Abstract

Tectonic models for the central Anatolian segment of the Alpine-Himalayan orogen have not considered this region as part of the Aegean extensional province. We have found evidence, however, for Oligocene-Miocene extension and exhumation of midcrustal rocks in a metamorphic dome (Nigde massif) that is structurally and petrologically similar to Miocene core complexes >500 km to the west. Strong correspondence in the timing and kinematic development of the Menderes (western Turkey) and Nigde core complexes suggests that extensional tectonics and exhumation of mid- to lower-crustal rocks affected much of the eastern Mediterranean region.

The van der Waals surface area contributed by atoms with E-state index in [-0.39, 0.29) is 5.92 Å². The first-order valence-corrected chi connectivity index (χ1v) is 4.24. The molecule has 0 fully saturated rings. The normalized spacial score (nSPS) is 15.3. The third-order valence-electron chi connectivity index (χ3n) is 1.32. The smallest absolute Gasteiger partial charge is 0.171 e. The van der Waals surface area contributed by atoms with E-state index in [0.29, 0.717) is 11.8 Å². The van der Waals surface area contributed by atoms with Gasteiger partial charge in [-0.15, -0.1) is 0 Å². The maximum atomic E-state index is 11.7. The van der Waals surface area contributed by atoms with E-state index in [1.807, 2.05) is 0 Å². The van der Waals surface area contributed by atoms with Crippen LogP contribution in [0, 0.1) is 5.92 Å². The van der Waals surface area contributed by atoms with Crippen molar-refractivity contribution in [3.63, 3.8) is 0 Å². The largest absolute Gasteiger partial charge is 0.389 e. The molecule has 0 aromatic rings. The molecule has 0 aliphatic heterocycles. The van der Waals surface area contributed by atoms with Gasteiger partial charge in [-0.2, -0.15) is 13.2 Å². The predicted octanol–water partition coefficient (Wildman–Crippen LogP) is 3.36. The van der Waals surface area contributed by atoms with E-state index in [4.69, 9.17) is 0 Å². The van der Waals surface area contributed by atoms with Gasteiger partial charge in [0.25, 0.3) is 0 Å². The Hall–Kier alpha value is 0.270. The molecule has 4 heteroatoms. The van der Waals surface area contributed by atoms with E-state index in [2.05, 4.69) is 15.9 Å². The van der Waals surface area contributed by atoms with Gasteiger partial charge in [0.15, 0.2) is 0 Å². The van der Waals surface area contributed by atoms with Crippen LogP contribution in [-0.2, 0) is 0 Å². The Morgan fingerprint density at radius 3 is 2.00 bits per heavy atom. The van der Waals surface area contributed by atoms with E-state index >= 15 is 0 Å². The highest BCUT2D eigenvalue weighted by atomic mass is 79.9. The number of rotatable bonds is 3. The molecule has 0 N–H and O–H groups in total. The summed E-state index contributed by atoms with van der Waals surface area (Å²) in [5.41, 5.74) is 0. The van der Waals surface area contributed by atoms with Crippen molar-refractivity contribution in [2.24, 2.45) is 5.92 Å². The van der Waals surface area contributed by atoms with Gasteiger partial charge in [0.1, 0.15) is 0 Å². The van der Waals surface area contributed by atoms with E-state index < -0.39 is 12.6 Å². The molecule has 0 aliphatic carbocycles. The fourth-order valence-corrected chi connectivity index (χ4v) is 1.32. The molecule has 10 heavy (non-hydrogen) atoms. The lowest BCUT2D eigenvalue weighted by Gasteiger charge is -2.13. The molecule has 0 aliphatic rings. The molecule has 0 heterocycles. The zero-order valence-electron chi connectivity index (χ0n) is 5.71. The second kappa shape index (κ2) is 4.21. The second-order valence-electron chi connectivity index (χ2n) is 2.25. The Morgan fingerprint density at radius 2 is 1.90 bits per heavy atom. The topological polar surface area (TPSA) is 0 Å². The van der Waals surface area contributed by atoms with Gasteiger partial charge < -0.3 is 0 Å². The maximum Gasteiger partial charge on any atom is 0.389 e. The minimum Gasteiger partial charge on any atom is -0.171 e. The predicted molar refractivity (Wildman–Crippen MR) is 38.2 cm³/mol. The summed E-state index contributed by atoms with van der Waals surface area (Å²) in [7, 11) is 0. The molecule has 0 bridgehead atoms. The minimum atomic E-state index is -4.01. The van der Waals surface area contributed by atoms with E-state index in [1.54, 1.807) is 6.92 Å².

In the Nigde massif, supracrustal rocks were buried to depths of 16–20 km at high temperatures (>700 °C) during contraction associated with closure of Neo-Tethyan seaways in late Mesozoic–early Cenozoic time. Following cooling and decompression to <600 °C and <10 km, metasedimentary rocks underwent a second heating event at low pressures during Miocene magmatism that postdated much of the unroofing of the massif. Development of the Nigde core complex was related to exhumation of thickened and thermally weakened continental crust in the upper plate of a north-dipping subduction zone. The partial subduction of the Tauride carbonate platform in the Eocene resulted in choking of the subduction zone, followed by isostatic rebound and exhumation of the buoyant platform. This in turn caused a rapid emergence of the upper plate, resulting in erosion of upper-crustal rocks and exhumation of midcrustal rocks along the northern edge of the Inner Tauride suture zone. Although northern regions of central Anatolia contain the same protoliths as the Nigde massif and underwent extensive Tertiary magmatism, they did not undergo similar extension, suggesting that core complex development in south-central Turkey was controlled by the location of thickened and thermally weakened crust adjacent to a suture zone.

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